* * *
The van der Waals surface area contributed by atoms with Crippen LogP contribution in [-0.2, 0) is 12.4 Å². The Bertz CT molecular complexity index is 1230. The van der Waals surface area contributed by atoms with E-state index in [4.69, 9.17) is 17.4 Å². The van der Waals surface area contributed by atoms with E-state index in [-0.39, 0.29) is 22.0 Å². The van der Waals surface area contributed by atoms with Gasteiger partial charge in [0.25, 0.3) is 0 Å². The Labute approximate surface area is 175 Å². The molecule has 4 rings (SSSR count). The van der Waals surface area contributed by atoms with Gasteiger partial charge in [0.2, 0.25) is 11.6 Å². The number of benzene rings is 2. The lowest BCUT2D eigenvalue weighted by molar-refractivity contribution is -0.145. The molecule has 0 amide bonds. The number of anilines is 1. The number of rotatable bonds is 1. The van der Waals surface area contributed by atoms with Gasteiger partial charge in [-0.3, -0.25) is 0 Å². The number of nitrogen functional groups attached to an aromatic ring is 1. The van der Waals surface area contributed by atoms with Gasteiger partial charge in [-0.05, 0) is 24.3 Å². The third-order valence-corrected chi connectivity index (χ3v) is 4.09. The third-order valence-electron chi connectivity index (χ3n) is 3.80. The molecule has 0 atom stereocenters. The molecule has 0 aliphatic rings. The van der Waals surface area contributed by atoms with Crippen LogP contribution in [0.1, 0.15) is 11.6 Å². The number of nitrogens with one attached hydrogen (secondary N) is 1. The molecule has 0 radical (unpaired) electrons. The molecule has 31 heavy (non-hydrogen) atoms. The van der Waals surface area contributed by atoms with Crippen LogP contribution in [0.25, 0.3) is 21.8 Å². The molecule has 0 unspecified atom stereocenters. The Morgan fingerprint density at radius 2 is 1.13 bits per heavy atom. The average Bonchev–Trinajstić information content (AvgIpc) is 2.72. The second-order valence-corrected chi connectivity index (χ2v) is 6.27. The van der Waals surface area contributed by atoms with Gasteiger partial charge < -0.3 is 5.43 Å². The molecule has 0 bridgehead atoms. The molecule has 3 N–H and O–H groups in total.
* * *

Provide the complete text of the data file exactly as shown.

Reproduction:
The van der Waals surface area contributed by atoms with Crippen LogP contribution in [-0.2, 0) is 12.4 Å². The Bertz CT molecular complexity index is 1230. The van der Waals surface area contributed by atoms with E-state index in [4.69, 9.17) is 17.4 Å². The van der Waals surface area contributed by atoms with E-state index in [-0.39, 0.29) is 22.0 Å². The van der Waals surface area contributed by atoms with Gasteiger partial charge in [0.25, 0.3) is 0 Å². The Labute approximate surface area is 175 Å². The molecule has 4 rings (SSSR count). The van der Waals surface area contributed by atoms with Gasteiger partial charge in [0.2, 0.25) is 11.6 Å². The number of benzene rings is 2. The lowest BCUT2D eigenvalue weighted by molar-refractivity contribution is -0.145. The molecule has 0 amide bonds. The number of anilines is 1. The number of rotatable bonds is 1. The van der Waals surface area contributed by atoms with Gasteiger partial charge in [-0.3, -0.25) is 0 Å². The number of nitrogen functional groups attached to an aromatic ring is 1. The van der Waals surface area contributed by atoms with Gasteiger partial charge in [-0.05, 0) is 24.3 Å². The third-order valence-corrected chi connectivity index (χ3v) is 4.09. The third-order valence-electron chi connectivity index (χ3n) is 3.80. The molecule has 0 atom stereocenters. The molecule has 0 aliphatic rings. The van der Waals surface area contributed by atoms with Crippen LogP contribution in [0.1, 0.15) is 11.6 Å². The number of nitrogens with one attached hydrogen (secondary N) is 1. The molecule has 0 radical (unpaired) electrons. The molecule has 31 heavy (non-hydrogen) atoms. The van der Waals surface area contributed by atoms with Crippen LogP contribution in [0.25, 0.3) is 21.8 Å². The molecule has 0 unspecified atom stereocenters. The Morgan fingerprint density at radius 2 is 1.13 bits per heavy atom. The average Bonchev–Trinajstić information content (AvgIpc) is 2.72. The second-order valence-corrected chi connectivity index (χ2v) is 6.27. The van der Waals surface area contributed by atoms with Gasteiger partial charge < -0.3 is 5.43 Å². The molecule has 0 bridgehead atoms. The molecule has 3 N–H and O–H groups in total.